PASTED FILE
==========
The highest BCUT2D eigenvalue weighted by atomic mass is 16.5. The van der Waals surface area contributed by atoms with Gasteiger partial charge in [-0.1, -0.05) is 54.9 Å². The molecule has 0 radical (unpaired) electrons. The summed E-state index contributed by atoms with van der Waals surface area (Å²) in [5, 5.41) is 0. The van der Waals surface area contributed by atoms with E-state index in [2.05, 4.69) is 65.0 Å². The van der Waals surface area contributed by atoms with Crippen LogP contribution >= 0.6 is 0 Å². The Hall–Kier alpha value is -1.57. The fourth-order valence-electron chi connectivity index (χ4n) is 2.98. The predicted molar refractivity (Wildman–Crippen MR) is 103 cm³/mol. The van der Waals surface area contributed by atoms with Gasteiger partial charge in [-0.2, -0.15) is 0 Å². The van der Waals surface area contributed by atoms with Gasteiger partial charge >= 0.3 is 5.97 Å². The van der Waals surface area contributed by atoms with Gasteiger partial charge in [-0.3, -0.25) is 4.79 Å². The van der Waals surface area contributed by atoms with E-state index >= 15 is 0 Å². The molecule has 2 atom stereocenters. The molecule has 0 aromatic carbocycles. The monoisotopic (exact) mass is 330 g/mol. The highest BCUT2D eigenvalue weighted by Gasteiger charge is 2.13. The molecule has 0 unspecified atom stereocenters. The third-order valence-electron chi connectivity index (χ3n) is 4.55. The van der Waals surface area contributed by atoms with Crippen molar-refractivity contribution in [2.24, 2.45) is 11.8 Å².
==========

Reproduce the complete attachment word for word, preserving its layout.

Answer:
The highest BCUT2D eigenvalue weighted by atomic mass is 16.5. The van der Waals surface area contributed by atoms with Gasteiger partial charge in [-0.1, -0.05) is 54.9 Å². The molecule has 0 radical (unpaired) electrons. The summed E-state index contributed by atoms with van der Waals surface area (Å²) in [5, 5.41) is 0. The van der Waals surface area contributed by atoms with E-state index in [2.05, 4.69) is 65.0 Å². The van der Waals surface area contributed by atoms with Crippen LogP contribution >= 0.6 is 0 Å². The Hall–Kier alpha value is -1.57. The fourth-order valence-electron chi connectivity index (χ4n) is 2.98. The predicted molar refractivity (Wildman–Crippen MR) is 103 cm³/mol. The van der Waals surface area contributed by atoms with Gasteiger partial charge in [-0.2, -0.15) is 0 Å². The van der Waals surface area contributed by atoms with Gasteiger partial charge >= 0.3 is 5.97 Å². The van der Waals surface area contributed by atoms with Gasteiger partial charge in [-0.3, -0.25) is 4.79 Å². The van der Waals surface area contributed by atoms with E-state index >= 15 is 0 Å². The molecule has 2 atom stereocenters. The molecule has 0 aromatic carbocycles. The monoisotopic (exact) mass is 330 g/mol. The highest BCUT2D eigenvalue weighted by Gasteiger charge is 2.13. The molecule has 0 unspecified atom stereocenters. The third-order valence-electron chi connectivity index (χ3n) is 4.55. The van der Waals surface area contributed by atoms with Crippen molar-refractivity contribution in [2.24, 2.45) is 11.8 Å².